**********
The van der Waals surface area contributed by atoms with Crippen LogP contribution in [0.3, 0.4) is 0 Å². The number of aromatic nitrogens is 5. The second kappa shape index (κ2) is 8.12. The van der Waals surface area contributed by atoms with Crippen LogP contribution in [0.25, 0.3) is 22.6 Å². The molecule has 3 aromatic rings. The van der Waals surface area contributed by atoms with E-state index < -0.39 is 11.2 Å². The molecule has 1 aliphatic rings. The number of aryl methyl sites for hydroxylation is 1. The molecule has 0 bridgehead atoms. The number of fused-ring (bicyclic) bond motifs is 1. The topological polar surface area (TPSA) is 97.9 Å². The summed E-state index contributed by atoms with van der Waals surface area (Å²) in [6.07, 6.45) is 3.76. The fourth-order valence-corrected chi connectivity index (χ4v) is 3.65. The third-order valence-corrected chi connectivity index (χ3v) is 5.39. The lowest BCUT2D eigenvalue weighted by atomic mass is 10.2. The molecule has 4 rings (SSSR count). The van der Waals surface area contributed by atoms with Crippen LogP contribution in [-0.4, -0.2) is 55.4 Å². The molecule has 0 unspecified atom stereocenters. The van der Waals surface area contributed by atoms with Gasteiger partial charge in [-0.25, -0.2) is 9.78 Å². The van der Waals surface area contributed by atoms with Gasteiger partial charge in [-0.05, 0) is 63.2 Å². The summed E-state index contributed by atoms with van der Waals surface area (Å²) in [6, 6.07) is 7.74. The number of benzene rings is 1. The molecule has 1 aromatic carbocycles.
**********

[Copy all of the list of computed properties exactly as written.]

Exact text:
The van der Waals surface area contributed by atoms with Crippen LogP contribution in [0.3, 0.4) is 0 Å². The number of aromatic nitrogens is 5. The second kappa shape index (κ2) is 8.12. The van der Waals surface area contributed by atoms with Crippen LogP contribution in [0.25, 0.3) is 22.6 Å². The molecule has 3 aromatic rings. The van der Waals surface area contributed by atoms with E-state index < -0.39 is 11.2 Å². The molecule has 1 aliphatic rings. The number of aryl methyl sites for hydroxylation is 1. The molecule has 0 bridgehead atoms. The number of fused-ring (bicyclic) bond motifs is 1. The topological polar surface area (TPSA) is 97.9 Å². The summed E-state index contributed by atoms with van der Waals surface area (Å²) in [6.07, 6.45) is 3.76. The fourth-order valence-corrected chi connectivity index (χ4v) is 3.65. The third-order valence-corrected chi connectivity index (χ3v) is 5.39. The lowest BCUT2D eigenvalue weighted by atomic mass is 10.2. The molecule has 4 rings (SSSR count). The van der Waals surface area contributed by atoms with Crippen LogP contribution in [-0.4, -0.2) is 55.4 Å². The molecule has 0 unspecified atom stereocenters. The van der Waals surface area contributed by atoms with Gasteiger partial charge in [-0.25, -0.2) is 9.78 Å². The van der Waals surface area contributed by atoms with Gasteiger partial charge in [-0.05, 0) is 63.2 Å². The summed E-state index contributed by atoms with van der Waals surface area (Å²) in [6, 6.07) is 7.74. The number of benzene rings is 1. The molecule has 1 aromatic carbocycles.